What the U.S. Constitution means to us

It is Constitution Week again. Local DAR member and historian Peggy Terry asked me to articulate my thoughts about what the Constitution means to me. Since she was visiting from Michigan, I engaged my sister Judy Cherni in the project. In no time at all, we were almost emotional about the subject.

No one (with the exception of Congress, the Supreme Court and the president) probably gives the Constitution much thought on a daily basis. It is for that reason we should be grateful this document exists. The Constitution is a living, “breathing” document. While we drive on our streets, shop for our groceries and attend our schools, we lose sight of the fact that the Constitution affords us these freedoms. We can cast our ballots as we see fit, and we can go to sleep at night without fear of imprisonment for affirming our beliefs.

In the early 1900s, our father’s parents emigrated from the Austro-Hungarian Empire in search of a better life for themselves and their future children. Several generations ago, our mother’s family immigrated to the US from Ireland with similar goals. The Constitution assured them they would have equal protection under the law when they became citizens. It didn’t matter that they were poor immigrants. It provided them with the fundamental rights to make of their lives what they would.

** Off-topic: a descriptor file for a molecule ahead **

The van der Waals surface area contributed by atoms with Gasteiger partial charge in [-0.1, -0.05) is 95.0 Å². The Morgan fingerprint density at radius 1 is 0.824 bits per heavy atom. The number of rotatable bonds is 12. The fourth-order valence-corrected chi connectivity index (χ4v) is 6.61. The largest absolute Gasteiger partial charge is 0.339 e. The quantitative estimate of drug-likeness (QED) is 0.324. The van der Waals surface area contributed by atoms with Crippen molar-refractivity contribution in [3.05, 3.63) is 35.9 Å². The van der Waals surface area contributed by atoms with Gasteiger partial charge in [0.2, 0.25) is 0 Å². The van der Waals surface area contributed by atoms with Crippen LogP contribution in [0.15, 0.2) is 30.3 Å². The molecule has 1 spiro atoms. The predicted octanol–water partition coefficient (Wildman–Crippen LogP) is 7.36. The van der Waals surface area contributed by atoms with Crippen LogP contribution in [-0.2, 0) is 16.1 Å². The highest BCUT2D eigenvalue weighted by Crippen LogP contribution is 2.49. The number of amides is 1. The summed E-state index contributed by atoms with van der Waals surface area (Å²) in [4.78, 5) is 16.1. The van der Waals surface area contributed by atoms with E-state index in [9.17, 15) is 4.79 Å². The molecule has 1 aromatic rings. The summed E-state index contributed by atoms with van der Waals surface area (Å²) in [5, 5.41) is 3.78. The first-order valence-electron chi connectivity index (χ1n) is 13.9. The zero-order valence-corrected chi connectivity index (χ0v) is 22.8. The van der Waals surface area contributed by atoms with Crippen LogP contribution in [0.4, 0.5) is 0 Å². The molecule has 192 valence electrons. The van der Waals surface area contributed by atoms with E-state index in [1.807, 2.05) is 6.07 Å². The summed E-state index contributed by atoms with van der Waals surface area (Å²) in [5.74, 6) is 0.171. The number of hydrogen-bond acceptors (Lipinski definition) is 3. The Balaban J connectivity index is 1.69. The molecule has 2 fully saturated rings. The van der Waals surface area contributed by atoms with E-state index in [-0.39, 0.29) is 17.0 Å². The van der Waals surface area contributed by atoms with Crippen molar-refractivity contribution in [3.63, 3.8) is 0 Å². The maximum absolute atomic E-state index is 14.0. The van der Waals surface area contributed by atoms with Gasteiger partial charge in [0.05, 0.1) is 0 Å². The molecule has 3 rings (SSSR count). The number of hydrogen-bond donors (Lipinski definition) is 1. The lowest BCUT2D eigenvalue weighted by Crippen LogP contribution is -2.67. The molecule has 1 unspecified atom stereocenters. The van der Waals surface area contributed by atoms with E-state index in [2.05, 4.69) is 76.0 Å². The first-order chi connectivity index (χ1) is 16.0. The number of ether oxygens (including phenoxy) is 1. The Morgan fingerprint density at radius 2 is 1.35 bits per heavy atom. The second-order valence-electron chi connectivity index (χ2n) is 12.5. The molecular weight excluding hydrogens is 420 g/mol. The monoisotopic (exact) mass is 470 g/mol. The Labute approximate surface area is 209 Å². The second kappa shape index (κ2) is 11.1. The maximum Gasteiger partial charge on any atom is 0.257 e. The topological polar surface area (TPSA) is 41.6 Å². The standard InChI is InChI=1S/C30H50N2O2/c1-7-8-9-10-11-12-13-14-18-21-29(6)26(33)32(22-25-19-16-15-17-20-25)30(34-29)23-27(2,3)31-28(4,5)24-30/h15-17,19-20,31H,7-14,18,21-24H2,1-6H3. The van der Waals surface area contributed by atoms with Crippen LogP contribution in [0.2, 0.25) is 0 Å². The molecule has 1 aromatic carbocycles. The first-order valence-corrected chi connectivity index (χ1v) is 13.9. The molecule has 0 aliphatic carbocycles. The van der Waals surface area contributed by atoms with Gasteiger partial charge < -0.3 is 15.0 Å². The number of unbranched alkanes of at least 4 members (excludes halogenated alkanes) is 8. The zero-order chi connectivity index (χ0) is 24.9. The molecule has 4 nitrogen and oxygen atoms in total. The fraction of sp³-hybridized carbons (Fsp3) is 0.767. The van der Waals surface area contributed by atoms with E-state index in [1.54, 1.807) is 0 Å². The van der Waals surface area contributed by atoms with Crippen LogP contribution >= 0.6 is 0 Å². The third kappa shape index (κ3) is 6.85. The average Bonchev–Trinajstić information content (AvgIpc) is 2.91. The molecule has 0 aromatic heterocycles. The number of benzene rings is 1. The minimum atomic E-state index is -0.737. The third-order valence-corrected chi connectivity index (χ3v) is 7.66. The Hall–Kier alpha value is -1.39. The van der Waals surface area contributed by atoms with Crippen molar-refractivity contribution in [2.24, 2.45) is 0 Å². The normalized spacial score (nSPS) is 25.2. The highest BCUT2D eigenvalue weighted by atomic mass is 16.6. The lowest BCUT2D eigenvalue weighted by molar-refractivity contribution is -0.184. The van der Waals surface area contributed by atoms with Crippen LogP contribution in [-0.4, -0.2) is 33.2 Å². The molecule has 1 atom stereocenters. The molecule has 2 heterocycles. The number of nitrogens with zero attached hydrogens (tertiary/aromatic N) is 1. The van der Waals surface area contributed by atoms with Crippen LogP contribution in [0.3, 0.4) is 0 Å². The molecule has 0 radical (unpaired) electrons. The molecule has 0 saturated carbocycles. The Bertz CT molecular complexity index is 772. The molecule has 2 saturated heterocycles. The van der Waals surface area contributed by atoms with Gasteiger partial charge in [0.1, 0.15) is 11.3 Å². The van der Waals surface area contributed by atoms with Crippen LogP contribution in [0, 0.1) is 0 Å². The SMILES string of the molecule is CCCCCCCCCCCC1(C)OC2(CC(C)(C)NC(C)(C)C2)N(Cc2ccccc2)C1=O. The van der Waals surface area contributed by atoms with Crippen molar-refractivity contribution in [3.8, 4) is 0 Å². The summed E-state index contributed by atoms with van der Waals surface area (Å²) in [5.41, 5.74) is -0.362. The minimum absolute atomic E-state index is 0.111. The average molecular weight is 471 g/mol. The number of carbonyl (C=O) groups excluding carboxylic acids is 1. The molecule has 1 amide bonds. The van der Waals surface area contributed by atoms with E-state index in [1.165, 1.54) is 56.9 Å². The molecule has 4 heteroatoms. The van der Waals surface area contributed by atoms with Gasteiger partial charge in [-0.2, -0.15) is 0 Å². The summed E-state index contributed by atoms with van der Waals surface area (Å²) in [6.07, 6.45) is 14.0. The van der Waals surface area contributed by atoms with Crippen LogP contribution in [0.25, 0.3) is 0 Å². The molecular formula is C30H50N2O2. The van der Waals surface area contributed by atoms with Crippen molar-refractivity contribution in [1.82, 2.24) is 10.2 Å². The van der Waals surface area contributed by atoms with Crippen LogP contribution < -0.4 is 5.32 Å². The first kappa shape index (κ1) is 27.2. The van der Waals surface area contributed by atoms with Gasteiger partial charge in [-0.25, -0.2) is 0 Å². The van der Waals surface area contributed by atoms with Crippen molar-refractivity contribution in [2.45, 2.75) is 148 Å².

A day does not go by that I do not ponder my blessings. Judy and I were fortunate to be born in this country, obtain superb educations at public schools and universities and achieve successes other women of the world can only dream of.

Yet, we are not alone. By virtue of the rights the Constitution bestows on us, women all over our country have the freedom to pursue their ambitions.

The fact that we don’t think about the Constitution and its significance on a daily basis confirms how important it is to us.

It is unobtrusive, but it works, and it works well.

It has been doing so since 1787. Yes, we have had to tweak it along the way, but, for the most part, it has withstood the test of time.

All of us should take a few minutes during Constitution Week to contemplate this document, which allow us to be who we are.

 

Rita Cherni-Smith, MD

Judith A. Cherni, DVM


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